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Letter to the Editor

Lamotrigine-Induced Manic Switch: A Report of 2 Cases

Nanjayya Bhagyalakshmi Subodh, MD; Deepak Jayarajan, MD; Prabhat Kumar Chand, MD, DNB; Vivek Benegal, MD, DPM; and Pratima Murthy, MD, DPM

Published: February 17, 2011

Lamotrigine-Induced Manic Switch: A Report of 2 Cases

To the Editor: Lamotrigine is currently used for treatment of bipolar depression alone or as an adjunct to other drugs. The exact mechanism of the antidepressant action of lamotrigine is not known. Lamotrigine used as an adjuvant mood stabilizer has been reported to induce mania1 and hypomania2 in case reports. Here we present 2 cases of lamotrigine-induced switch, 1 in which lamotrigine was used as a single agent and another in which it was added in a very small dose as an adjuvant.

Case 1. Mr A, a 24-year-old single male university graduate, had a family history of bipolar affective disorder in a grandfather and unspecified psychosis in a maternal uncle. He presented in 2008 with a 2-year history of episodic illness characterized by an episode of mania (DSM-IV criteria) lasting for 6 months treated with olanzapine (10 mg/d) and risperidone (2 mg/d) and an episode of moderate depression with somatic symptoms lasting for 11.5 months characterized by pervasive low mood, anhedonia, loss of interest in pleasurable activities, hopelessness, wish to die, somatic symptoms, and disturbed biofunctions. Results of routine investigations and workup for organicity were within normal limits. He was started on lamotrigine 25 mg at bedtime, and the dose was gradually increased to 200 mg. Two weeks after initiation of the drug, he developed irritability and anger outbursts on a dose of 150 mg. When the dose was increased to 200 mg/d, he developed mania along with mood-congruent psychotic symptoms (his Young Mania Rating Scale3 [YMRS] score was 20). As a result, lamotrigine was tapered and stopped over 2 weeks and lithium was added (300-1,200 mg/d) along with risperidone (2-3 mg/d). His symptoms improved over 2 weeks. He has remained well after discharge from the hospital.

Case 2. Mr B, a 23-year-old single man, had a family history of alcohol dependence syndrome in his father and past history of childhood oppositional defiant disorder, cannabis dependence syndrome (currently abstinent), and harmful alcohol use. He presented with an episodic illness since 19 years of age characterized by 1 manic episode (DSM-IV criteria) without psychotic symptoms lasting 3 months treated with risperidone 4 mg/d and clonazepam 1.5 mg/d. He discontinued these medications after 1 year. He had another episode of mania (DSM-IV criteria) lasting for 3 months at 21 years of age and was treated with lithium carbonate 1,600 mg/d, risperidone 8 mg/d, and trihexyphenidyl 4 mg/d. He continued taking lithium, and risperidone was tapered off.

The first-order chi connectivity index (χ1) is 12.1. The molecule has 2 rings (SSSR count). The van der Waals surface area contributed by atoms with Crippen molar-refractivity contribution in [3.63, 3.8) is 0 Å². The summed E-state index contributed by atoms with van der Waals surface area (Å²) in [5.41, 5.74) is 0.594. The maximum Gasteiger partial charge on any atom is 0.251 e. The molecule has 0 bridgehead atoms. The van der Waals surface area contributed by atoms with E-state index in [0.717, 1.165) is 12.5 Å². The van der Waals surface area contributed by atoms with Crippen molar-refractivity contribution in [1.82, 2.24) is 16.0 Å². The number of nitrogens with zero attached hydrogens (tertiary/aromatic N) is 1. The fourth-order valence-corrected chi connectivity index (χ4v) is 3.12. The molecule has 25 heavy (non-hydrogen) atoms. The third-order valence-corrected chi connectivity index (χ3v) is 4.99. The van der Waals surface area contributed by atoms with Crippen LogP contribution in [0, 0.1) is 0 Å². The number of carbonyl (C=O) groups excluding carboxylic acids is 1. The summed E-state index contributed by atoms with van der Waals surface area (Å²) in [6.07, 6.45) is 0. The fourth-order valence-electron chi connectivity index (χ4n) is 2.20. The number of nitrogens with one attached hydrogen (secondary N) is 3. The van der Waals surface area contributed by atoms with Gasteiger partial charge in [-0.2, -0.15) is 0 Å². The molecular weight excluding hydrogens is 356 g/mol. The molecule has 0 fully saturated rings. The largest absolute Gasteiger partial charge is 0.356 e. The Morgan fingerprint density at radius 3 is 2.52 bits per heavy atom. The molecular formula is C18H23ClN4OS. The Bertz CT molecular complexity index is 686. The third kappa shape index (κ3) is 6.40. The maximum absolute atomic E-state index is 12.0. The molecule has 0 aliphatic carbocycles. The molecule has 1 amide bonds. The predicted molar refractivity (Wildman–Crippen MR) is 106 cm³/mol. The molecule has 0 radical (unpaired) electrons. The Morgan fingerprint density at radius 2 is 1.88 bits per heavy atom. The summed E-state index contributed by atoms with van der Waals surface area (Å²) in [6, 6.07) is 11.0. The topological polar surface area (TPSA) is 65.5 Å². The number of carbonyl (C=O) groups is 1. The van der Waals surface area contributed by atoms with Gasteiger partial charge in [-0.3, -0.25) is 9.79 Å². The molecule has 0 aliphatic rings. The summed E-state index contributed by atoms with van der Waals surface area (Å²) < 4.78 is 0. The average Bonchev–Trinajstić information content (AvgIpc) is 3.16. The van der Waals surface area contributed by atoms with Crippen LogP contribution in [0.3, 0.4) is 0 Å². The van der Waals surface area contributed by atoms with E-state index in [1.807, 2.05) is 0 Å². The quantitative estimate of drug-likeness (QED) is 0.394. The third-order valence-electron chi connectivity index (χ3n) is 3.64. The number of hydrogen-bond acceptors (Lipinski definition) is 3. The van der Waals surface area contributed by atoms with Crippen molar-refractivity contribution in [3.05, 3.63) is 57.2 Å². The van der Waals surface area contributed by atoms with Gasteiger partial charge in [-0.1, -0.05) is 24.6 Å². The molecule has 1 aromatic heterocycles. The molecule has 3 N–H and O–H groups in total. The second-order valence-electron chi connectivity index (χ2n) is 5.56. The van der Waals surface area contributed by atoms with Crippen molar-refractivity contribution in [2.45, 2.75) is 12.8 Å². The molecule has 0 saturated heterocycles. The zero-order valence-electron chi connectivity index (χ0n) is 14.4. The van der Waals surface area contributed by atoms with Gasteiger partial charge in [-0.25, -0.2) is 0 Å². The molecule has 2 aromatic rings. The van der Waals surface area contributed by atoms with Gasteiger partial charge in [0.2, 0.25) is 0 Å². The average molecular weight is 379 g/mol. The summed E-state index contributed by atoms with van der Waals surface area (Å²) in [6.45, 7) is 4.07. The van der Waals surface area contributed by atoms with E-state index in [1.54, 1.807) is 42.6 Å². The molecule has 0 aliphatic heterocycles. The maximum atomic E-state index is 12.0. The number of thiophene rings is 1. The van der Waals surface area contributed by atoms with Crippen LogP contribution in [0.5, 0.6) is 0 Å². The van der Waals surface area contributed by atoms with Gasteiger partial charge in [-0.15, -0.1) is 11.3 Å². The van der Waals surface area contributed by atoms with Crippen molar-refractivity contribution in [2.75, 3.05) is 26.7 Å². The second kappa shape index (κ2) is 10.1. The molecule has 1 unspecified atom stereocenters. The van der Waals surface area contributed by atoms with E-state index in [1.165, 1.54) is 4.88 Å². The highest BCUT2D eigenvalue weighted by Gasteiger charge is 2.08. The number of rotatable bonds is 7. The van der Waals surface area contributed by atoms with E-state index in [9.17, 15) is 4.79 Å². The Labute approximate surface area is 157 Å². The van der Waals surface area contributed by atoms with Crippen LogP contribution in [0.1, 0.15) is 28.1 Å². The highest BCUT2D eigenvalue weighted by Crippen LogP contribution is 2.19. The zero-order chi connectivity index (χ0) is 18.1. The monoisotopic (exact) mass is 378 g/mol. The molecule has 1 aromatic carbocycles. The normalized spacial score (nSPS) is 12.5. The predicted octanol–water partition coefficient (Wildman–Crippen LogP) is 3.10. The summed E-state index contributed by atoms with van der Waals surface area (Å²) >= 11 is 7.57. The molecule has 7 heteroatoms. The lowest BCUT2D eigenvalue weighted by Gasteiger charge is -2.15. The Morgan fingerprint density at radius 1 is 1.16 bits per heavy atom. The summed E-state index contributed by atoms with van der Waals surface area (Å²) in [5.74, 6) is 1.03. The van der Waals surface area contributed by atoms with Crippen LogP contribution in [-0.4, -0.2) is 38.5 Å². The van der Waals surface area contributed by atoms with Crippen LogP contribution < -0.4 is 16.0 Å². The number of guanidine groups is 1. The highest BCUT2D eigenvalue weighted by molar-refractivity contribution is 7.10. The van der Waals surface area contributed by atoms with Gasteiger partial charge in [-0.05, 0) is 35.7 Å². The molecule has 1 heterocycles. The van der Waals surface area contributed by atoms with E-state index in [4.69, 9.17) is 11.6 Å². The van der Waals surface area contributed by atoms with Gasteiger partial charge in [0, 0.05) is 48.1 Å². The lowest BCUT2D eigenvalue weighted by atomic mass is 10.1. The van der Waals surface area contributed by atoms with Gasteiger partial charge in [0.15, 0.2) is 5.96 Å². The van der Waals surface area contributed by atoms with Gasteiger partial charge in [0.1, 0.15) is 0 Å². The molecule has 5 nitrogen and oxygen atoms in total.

He most recently presented in 2008 with pervasive low mood, loss of interest in pleasurable activities, hopelessness, somatic symptoms, and disturbed biofunctions of 3 weeks’ duration. He was diagnosed with bipolar affective disorder, current episode moderate depression with somatic symptoms. Lamotrigine 25 mg/d was added to lithium. A week later, he started to exhibit elated mood, overactivity (goal directed), overfamiliarity with people, grandiose plans of starting a business, increased cigarette smoking, and decreased need for sleep. He was admitted and diagnosed with bipolar affective disorder, current episode mania (lamotrigine induced). Urine cannabis screen was negative. He rated 13 on the YMRS and was started on sodium valproate 1,000 mg/d and tablet clonazepam 3 mg/d along with the lithium carbonate he was receiving. His symptoms improved over a duration of 3 weeks, and he was discharged. He has remained well after discharge on regular medications.

In the first case, manic symptoms developed when lamotrigine was gradually hiked to 200 mg/d. The patient was not on any other medications during this time, and lamotrigine was the sole agent that might have induced a manic switch. This is possibly the first such case reported. In the second case, the patient developed a manic switch on the addition of a very small dose of lamotrigine. Lamotrigine may induce a switch through its ability to decrease glutamate release, thereby reducing binding to the N-methyl-d-aspartate receptor complex.4


1. Raskin S, Teitelbaum A, Zislin J, et al. Adjunctive lamotrigine as a possible mania inducer in bipolar patients. Am J Psychiatry. 2006;163(1):159-160. PubMed doi:10.1176/appi.ajp.163.1.159-a

2. Margolese HC, Beauclair L, Szkrumelak N, et al. Hypomania induced by adjunctive lamotrigine[letter]. Am J Psychiatry. 2003;160(1):183-184. PubMed doi:10.1176/appi.ajp.160.1.183-a

3. Young RC, Biggs JT, Ziegler VE, et al. A rating scale for mania: reliability, validity and sensitivity. Br J Psychiatry. 1978;133(5):429-435. PubMed doi:10.1192/bjp.133.5.429

4. Sporn J, Sachs G. The anticonvulsant lamotrigine in treatment-resistant manic-depressive illness. J Clin Psychopharmacol. 1997;17(3):185-189. PubMed doi:10.1097/00004714-199706000-00008

Nanjayya Bhagyalakshmi Subodh, MD

Deepak Jayarajan, MD

Prabhat Kumar Chand, MD, DNB

Vivek Benegal, MD, DPM

Pratima Murthy, MD, DPM

Author affiliations: De-Addiction Centre, Department of Psychiatry, National Institute of Mental Health and Neurosciences, Bangalore, India.

Potential conflicts of interest: None reported.

Funding/support: None reported.

Published online: February 17, 2011 (doi:10.4088/PCC.10l01034).

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